# Discharging a capacitor -- Calculate the current as a function of time

• Lambda96
In summary, the conversation discusses the correct calculation of task b, which involves interpreting an open switch as an infinitely large resistor and using Kirchhoff's rules to find the current in the circuit. The negative sign in front of the current indicates the direction of the current, but it can be chosen arbitrarily. The discussion also touches on the distribution of charges on the capacitor and the relevance of positive or negative signs in the context of the question.
Lambda96
Homework Statement
Calculate the current as a function of time when discharging the capacitor
Relevant Equations
none
Hi,

I am not sure if I have calculated the task b correctly.

I always interpret an open switch as an infinitely large resistor, which is why no current is flowing through this "resistor". So there is no current in the red circle, as it was the case in task part a, but only in the blue circle.

Since the resistors are connected in series, I combined them into one, so ##R_g=R_1+R_3## Then I set up Kirchhoff's rules ##\frac{q}{C}=-R_g I## after that I rewrote the current as follows ##\frac{dq}{dt}## and put it into the equation ##\frac{q}{C}=-R_g \frac{dq}{dt}## and rewrote it as follows and integrated it afterwards.

$$-\frac{1}{R_g C}dt=\frac{1}{q}dq$$
$$\int_{0}^{t} -\frac{1}{R_g C}dt= \int_{Q_0}^{Q} \frac{1}{q} dq$$
$$-\frac{t}{R_g C}=\ln(\frac{Q}{Q_0})$$
Solve the equation for Q: ##Q=Q_0e^{-\frac{t}{R_g C}}##

To get the current now, I simply derived the equation for the charge with respect to time.

$$I(s)=\frac{dQ}{dt}=-\frac{Q_0}{R_g C}e^{-\frac{t}{R_g C}}$$

This would be correct if you have calculated ##Q_0## correctly from part (a).

What does the negative sign in front of the current mean? Is the direction of the current clockwise or counterclockwise?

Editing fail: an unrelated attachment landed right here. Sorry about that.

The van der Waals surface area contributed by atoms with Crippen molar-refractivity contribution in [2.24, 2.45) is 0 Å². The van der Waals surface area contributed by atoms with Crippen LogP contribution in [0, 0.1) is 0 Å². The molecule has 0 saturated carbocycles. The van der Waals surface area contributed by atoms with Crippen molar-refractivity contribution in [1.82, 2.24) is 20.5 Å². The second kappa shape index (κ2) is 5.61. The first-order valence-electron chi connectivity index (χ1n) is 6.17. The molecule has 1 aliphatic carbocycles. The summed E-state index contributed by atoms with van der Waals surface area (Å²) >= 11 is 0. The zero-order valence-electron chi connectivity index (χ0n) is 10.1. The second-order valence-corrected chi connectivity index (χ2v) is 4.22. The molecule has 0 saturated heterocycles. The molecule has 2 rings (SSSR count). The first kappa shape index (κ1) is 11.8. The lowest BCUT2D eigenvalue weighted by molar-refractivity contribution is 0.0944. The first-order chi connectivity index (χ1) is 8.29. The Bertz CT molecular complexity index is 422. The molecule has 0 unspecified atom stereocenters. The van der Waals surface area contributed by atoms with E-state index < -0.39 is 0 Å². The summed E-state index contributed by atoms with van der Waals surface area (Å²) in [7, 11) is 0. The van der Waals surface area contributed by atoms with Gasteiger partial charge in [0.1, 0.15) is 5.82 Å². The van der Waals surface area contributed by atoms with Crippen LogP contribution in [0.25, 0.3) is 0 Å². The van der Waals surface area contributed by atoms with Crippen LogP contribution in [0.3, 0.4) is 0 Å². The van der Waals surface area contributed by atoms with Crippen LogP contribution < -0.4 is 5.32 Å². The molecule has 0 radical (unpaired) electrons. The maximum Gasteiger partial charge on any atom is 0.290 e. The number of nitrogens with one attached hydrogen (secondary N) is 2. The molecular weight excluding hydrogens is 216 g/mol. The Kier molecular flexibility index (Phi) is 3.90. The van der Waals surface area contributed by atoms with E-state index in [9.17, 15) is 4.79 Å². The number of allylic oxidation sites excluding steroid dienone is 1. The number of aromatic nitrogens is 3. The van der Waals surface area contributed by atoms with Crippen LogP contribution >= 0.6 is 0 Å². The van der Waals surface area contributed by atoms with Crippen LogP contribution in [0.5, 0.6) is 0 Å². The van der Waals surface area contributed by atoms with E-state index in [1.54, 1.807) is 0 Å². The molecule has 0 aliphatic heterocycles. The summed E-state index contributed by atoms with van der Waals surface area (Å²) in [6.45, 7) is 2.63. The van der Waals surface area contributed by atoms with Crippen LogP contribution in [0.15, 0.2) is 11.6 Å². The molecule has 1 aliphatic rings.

Thanks kuruman for looking over my calculation The minus sign came from the derivative of the function for the charge.

For the charge ##Q## I got the following in task a ##Q(t)=\epsilon C(1-e^{-\frac{t}{R_g C}})##

##Q_0## would then be reached at time ##T##, so ##Q_0(T)=\epsilon C(1-e^{-\frac{T}{R_g C}})##

##\epsilon## is the voltage of the battery

But if I read the circuit diagram correctly, when charging the capacitor, the left side of the capacitor would be positive and the right side negative. If now the switch ##S_1## is closed and ##S_2## is opened, the positive charges would move to the negative charges, whereby the current would move clockwise and should then be positive, or have I misunderstood the plan and the distribution of the charges on the capacitor?

The signs of the current or charge are not really relevant for what the question asks. And there is no absolute rule for taking the current positive or negative. Clockwise does not mean positive unless you choose to be so.

Lambda96

## 1. What is a capacitor?

A capacitor is an electronic component that stores electrical energy in the form of an electric field. It consists of two conductive plates separated by an insulating material called a dielectric.

## 2. What is discharging a capacitor?

Discharging a capacitor refers to the process of releasing the stored electrical energy in the capacitor by allowing the charges on the plates to flow through a circuit.

## 3. How do you calculate the current as a function of time during capacitor discharge?

The current as a function of time during capacitor discharge can be calculated using the formula I = I0e-t/RC, where I0 is the initial current, t is the time, R is the resistance in the circuit, and C is the capacitance of the capacitor.

## 4. What factors affect the current during capacitor discharge?

The current during capacitor discharge is affected by the initial charge on the capacitor, the capacitance of the capacitor, the resistance in the circuit, and the time elapsed since the discharge began.

## 5. How can the current as a function of time during capacitor discharge be graphed?

The current as a function of time during capacitor discharge can be graphed using a logarithmic scale on the x-axis and a linear scale on the y-axis. The resulting curve will be an exponential decay curve.

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